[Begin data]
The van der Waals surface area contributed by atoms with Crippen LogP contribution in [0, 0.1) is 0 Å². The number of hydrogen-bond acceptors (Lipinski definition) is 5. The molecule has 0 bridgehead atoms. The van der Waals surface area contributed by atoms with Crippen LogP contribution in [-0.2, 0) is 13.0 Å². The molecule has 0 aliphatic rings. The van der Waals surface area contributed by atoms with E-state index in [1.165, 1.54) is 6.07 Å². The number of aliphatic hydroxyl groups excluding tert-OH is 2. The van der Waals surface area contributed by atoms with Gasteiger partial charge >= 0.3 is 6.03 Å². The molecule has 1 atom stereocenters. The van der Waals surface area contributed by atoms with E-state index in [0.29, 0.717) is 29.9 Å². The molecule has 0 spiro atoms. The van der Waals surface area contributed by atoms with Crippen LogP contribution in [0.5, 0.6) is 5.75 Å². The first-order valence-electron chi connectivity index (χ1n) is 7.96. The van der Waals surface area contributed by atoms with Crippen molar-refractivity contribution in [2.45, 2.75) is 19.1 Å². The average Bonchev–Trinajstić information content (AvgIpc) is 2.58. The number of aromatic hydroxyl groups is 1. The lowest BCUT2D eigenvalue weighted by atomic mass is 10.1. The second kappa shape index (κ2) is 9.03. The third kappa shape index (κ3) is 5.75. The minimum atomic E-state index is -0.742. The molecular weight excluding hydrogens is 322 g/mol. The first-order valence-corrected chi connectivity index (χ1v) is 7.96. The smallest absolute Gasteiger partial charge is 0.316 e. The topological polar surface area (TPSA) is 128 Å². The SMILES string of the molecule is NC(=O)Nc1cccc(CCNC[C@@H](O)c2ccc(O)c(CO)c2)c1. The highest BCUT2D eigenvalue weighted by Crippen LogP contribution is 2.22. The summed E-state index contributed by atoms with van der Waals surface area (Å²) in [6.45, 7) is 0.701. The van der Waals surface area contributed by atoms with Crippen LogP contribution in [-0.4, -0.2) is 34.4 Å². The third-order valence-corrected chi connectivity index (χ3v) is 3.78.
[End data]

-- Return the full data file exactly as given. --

The van der Waals surface area contributed by atoms with Crippen LogP contribution in [0, 0.1) is 0 Å². The number of hydrogen-bond acceptors (Lipinski definition) is 5. The molecule has 0 bridgehead atoms. The van der Waals surface area contributed by atoms with Crippen LogP contribution in [-0.2, 0) is 13.0 Å². The molecule has 0 aliphatic rings. The van der Waals surface area contributed by atoms with E-state index in [1.165, 1.54) is 6.07 Å². The number of aliphatic hydroxyl groups excluding tert-OH is 2. The van der Waals surface area contributed by atoms with Gasteiger partial charge >= 0.3 is 6.03 Å². The molecule has 1 atom stereocenters. The van der Waals surface area contributed by atoms with E-state index in [0.29, 0.717) is 29.9 Å². The molecule has 0 spiro atoms. The van der Waals surface area contributed by atoms with Crippen LogP contribution in [0.5, 0.6) is 5.75 Å². The first-order valence-electron chi connectivity index (χ1n) is 7.96. The van der Waals surface area contributed by atoms with Crippen molar-refractivity contribution in [2.45, 2.75) is 19.1 Å². The average Bonchev–Trinajstić information content (AvgIpc) is 2.58. The number of aromatic hydroxyl groups is 1. The lowest BCUT2D eigenvalue weighted by atomic mass is 10.1. The second kappa shape index (κ2) is 9.03. The third kappa shape index (κ3) is 5.75. The minimum atomic E-state index is -0.742. The molecular weight excluding hydrogens is 322 g/mol. The first-order valence-corrected chi connectivity index (χ1v) is 7.96. The smallest absolute Gasteiger partial charge is 0.316 e. The topological polar surface area (TPSA) is 128 Å². The SMILES string of the molecule is NC(=O)Nc1cccc(CCNC[C@@H](O)c2ccc(O)c(CO)c2)c1. The highest BCUT2D eigenvalue weighted by Crippen LogP contribution is 2.22. The summed E-state index contributed by atoms with van der Waals surface area (Å²) in [6.45, 7) is 0.701. The van der Waals surface area contributed by atoms with Crippen LogP contribution in [-0.4, -0.2) is 34.4 Å². The third-order valence-corrected chi connectivity index (χ3v) is 3.78.